site plan of the Martin's Corner development in Nashville

The Martin’s Corner development in East Nashville, featuring commercial, retail, and multifamily residential space, is planned in several phases to include various price points and accommodate long-term growth.

Place high-density developments in strategic locations with high-volume transportation options. Locations served by multiple interchanges or near public transit (planned if not existing) can better accommodate large volumes and minimize congestion.

Employ placemaking principles with context-appropriate buildings and urban spaces. Public engagement is an important key to success. Planned development should provide benefits to neighbors; some mix of jobs, retail, restaurant, entertainment, amenities, and public outdoor spaces to offset possible negatives.

Promote both density and diversity. A dense project without a diverse mix of multi-use tenants is counterproductive. Providing multiple living and work places in close proximity reduces commute in and commute out traffic.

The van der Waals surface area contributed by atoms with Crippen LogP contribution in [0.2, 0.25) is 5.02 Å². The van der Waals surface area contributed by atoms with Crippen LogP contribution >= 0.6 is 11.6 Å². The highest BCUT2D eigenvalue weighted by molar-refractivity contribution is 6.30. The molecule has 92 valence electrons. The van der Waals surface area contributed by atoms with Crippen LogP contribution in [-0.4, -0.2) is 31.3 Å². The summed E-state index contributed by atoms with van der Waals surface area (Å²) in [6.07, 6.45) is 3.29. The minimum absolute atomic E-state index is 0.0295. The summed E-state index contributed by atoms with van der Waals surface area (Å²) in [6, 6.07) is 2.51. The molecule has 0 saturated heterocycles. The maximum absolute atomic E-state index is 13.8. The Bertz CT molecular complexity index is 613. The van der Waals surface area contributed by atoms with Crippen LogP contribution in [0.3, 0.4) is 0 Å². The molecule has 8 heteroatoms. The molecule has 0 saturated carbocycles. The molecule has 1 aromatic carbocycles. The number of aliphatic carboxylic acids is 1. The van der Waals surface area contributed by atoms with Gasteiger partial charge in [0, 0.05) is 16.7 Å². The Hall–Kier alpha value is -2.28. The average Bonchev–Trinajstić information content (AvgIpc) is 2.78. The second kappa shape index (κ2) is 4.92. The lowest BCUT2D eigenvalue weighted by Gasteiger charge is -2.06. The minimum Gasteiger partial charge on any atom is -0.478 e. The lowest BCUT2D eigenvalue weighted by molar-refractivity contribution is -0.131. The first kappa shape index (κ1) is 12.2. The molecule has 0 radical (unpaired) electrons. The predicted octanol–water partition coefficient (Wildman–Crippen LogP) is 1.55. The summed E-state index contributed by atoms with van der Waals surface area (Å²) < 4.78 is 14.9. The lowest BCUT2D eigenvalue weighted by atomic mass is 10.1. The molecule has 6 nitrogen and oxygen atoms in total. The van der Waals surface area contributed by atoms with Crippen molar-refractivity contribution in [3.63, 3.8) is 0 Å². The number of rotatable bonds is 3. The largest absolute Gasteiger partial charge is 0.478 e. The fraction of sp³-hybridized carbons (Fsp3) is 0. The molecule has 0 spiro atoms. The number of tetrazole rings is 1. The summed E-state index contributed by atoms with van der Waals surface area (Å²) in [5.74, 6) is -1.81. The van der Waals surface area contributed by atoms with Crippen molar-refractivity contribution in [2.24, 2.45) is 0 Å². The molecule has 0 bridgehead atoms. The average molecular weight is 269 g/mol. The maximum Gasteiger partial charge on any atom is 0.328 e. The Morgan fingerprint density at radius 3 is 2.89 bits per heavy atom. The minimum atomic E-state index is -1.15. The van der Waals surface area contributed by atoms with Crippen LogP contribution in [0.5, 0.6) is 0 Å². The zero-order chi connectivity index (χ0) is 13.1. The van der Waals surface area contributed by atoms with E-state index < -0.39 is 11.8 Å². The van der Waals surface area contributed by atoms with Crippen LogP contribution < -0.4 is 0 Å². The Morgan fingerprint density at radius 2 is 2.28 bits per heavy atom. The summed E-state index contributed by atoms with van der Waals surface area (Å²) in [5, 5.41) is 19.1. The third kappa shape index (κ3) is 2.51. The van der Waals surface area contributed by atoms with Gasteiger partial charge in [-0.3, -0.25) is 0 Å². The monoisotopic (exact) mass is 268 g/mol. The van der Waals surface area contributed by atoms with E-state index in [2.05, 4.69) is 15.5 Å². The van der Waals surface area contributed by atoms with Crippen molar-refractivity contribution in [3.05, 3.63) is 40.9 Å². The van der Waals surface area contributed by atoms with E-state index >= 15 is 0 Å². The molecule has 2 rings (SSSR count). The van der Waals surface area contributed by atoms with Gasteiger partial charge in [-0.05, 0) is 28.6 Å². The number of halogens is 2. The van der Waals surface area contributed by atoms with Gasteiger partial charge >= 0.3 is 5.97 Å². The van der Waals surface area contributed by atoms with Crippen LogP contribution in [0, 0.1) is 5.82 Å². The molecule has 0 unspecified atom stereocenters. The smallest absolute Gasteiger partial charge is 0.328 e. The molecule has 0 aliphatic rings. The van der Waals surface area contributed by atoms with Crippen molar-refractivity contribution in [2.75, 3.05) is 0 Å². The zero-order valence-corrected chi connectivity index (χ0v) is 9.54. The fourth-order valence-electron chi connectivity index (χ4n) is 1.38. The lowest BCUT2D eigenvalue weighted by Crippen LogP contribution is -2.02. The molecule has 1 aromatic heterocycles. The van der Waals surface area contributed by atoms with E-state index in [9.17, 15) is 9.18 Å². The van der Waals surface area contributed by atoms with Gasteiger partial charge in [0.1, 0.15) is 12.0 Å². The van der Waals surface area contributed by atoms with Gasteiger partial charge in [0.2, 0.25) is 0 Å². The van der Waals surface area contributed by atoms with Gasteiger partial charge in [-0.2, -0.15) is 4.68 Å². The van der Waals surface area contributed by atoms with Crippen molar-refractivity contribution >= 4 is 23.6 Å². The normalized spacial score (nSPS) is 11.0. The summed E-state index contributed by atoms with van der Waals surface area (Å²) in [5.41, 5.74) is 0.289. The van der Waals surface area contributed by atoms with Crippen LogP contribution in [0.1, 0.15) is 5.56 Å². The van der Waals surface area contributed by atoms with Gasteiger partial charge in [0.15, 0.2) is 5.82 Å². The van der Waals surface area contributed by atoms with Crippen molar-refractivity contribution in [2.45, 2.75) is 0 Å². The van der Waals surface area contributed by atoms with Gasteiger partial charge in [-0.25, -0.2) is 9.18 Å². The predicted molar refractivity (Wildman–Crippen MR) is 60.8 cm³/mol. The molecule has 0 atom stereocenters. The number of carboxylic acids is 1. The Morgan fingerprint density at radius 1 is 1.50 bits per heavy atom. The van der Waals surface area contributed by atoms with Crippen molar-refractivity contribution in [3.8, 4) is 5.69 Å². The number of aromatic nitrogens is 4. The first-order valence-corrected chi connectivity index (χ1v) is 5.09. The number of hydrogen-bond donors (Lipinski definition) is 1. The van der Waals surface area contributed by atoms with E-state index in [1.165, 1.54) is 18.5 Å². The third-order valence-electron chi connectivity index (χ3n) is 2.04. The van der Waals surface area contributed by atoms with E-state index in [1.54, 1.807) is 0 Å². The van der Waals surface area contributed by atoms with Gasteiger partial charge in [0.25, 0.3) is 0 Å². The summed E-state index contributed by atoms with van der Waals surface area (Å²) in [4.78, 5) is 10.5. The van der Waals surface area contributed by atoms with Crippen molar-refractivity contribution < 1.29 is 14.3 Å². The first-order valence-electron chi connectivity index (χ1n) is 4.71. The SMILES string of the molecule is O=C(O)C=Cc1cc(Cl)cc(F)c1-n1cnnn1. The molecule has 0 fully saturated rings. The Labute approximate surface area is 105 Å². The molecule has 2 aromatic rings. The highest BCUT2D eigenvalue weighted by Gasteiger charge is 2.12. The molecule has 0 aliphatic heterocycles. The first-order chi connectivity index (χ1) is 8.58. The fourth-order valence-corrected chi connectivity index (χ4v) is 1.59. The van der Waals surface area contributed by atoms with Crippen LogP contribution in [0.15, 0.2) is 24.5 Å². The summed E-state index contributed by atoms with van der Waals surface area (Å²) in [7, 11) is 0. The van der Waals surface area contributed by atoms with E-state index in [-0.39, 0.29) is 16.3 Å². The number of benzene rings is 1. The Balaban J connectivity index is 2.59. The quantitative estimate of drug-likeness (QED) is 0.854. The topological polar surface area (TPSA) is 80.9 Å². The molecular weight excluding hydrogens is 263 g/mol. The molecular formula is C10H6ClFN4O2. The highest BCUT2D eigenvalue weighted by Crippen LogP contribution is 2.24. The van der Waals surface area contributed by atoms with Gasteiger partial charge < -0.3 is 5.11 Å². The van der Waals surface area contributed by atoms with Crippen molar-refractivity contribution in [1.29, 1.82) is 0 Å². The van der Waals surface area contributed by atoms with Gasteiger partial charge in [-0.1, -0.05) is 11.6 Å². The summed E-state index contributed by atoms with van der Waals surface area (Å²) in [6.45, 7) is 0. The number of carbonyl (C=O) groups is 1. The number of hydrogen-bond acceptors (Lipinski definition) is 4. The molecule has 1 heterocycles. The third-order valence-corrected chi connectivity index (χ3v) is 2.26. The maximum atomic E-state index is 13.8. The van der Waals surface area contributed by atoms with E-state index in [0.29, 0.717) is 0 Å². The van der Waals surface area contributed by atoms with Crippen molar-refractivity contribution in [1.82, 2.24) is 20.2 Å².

Incorporate multiple price points. Developers should consciously accommodate price points to attract the widest audience and provide a viable alternative to the seemingly low-cost allure of suburban sprawl.

Plan for long-term development phases. Developments have long lives, and density is often achieved in a piecemeal fashion, over several years and several phases. Market demand and project financing may not support a full initial build-out. However, a quality development will include a framework for a possible later phase of densification. When lease rates and price points do support structured parking and other complementing uses, a well-planned site will be able to accommodate those second generation elements.

With these strategies, high-density development can be a valuable tool for combating the harmful environmental and social effects of suburban sprawl, and promoting a style of development that makes a positive impact on several levels, both now and in the future.